Continuing this weekend is the Nightingale Theater's One Man's as Good as Another, written by John Cruncleton and directed by Sara Cruncleton.
An all-star cast acts out a tale of two small-time criminals fleeing the police in Hot Springs, Ark., who are mistaken for Pretty Boy Floyd and his accomplice, George Birdwell.
Expecting to gain riches and notoriety, the two assume the men's identities and all hell breaks loose in a "notorious health resort hootch-house for the wealthy elite and the criminally renowned."
The curtain rises at 8pm this Friday and Saturday at the theater at 1416 E. Fourth St. Tickets are $8. More at www.nightingaletheater.com.
Orasi Productions delivers its second run of BBQ Angel: A Controversial Farce, written by Joshua Oakes and presented as the official theatre selection for Tulsa Pride 2009.
The play follows the fictitious founding of an anti-gay evangelical ministry. The play explores the role hate plays in society, connections between religion and sexuality and the role of fundamentalism in America.
"The only way to fight extremity is to laugh through it," recites the play's founder. "Fighting intolerance one joke at a time."
The YWCA presents "Wine, Women and Shoes" June 11-13. The event began two years ago to benefit the clients served by YWCA with programs ranging from childcare and senior services, immigrant and refugee programs and fitness centers.
The event was expanded this year to include art, which will be on display at Pearl Gallery, 1201 E. Third St., and is inspired by the YWCA's mission of "eliminating racism and empowering women."
The exhibit opens on Thursday at 5:30pm and will include a wine and shoe pairing event (do you know which vintage goes with your stilettos?). The event is $40 per person.
The weekend also includes "A Taste of Wine Country," held in three area homes (Paula Marshall, Brian Close and Steve and Marla Bradshaw) on Friday, featuring wine presentations and catered food prepared by local chefs. Individual tickets are $150.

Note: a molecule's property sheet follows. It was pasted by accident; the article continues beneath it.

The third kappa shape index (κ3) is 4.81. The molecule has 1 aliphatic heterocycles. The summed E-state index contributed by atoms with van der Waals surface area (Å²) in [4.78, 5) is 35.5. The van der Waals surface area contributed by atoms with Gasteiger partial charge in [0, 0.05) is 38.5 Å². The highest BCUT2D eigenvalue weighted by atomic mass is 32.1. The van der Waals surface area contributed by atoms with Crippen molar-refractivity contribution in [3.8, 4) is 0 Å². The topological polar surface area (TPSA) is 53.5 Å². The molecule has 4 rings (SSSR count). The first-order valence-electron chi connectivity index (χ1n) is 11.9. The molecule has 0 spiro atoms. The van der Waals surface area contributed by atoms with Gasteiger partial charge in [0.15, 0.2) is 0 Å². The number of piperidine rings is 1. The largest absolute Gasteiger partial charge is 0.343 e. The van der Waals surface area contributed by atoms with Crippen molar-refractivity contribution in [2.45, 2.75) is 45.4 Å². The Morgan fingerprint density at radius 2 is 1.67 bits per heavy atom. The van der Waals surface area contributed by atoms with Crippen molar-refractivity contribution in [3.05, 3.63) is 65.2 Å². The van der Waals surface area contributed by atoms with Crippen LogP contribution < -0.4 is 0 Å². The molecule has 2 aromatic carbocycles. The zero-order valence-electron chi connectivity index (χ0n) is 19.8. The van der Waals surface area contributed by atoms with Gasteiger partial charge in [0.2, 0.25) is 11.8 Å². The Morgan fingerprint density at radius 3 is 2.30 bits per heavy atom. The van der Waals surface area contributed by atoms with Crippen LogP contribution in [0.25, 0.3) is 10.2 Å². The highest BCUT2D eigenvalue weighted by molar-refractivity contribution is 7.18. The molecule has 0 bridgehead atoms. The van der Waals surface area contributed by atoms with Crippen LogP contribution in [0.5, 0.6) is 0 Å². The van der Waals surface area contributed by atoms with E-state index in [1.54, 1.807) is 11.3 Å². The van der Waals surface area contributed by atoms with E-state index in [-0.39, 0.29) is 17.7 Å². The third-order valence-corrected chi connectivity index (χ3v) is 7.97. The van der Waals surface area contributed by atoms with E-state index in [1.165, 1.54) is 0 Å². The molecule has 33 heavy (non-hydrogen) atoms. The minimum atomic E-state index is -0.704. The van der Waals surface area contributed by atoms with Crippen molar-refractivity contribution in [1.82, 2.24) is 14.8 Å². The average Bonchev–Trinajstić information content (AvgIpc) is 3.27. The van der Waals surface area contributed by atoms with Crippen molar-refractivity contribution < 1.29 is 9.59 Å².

On Saturday, the Luncheon, Fashion Show and Marketplace, at the Renaissance Hotel, 6808 S. 107th East Ave., will feature more wine, plus a fashion show and a marketplace for shoes, accessories. Reservations are $75 per person.
For more, visit www.ywcatulsa.org.
A Piece of her Heart
Opening June 11, M.A. Doran Gallery, 3509 S. Peoria, presents new paintings by Tulsa native Jeannie Gooden. Formerly employed by Philbrook Museum, Gooden retired and now paints full time in her new home of San Miguel, Mexico.
In her newest body of work, titled "Signed in Red," the abstract artist incorporates a red mark in each painting "used as a reminder to focus on love, hope and all things good."
"The 26 paintings in the show are the result of working from a very personal perspective at an unusually pivotal time," writes Gooden in her artist's statement. "From the time the first 10 paintings were in progress, 'Signed in Red' became the space in which I could place all of my thoughts, feelings and ideas."
Gooden said that, while painting, she began to reflect on the things that mean the most to her--love, life and family--as well as the choices available to every individual and issues of health and creativity.
"Red is passionate, powerful and never passive. Each red mark is meant to underscore the similarities of our thoughts and emotions," she writes.
"Signed in Red" opens with an artist's reception Thursday, June 11 at 5pm. The artist will be in attendance. The reception and exhibition are free and open to the public. More at www.madorangallery.com.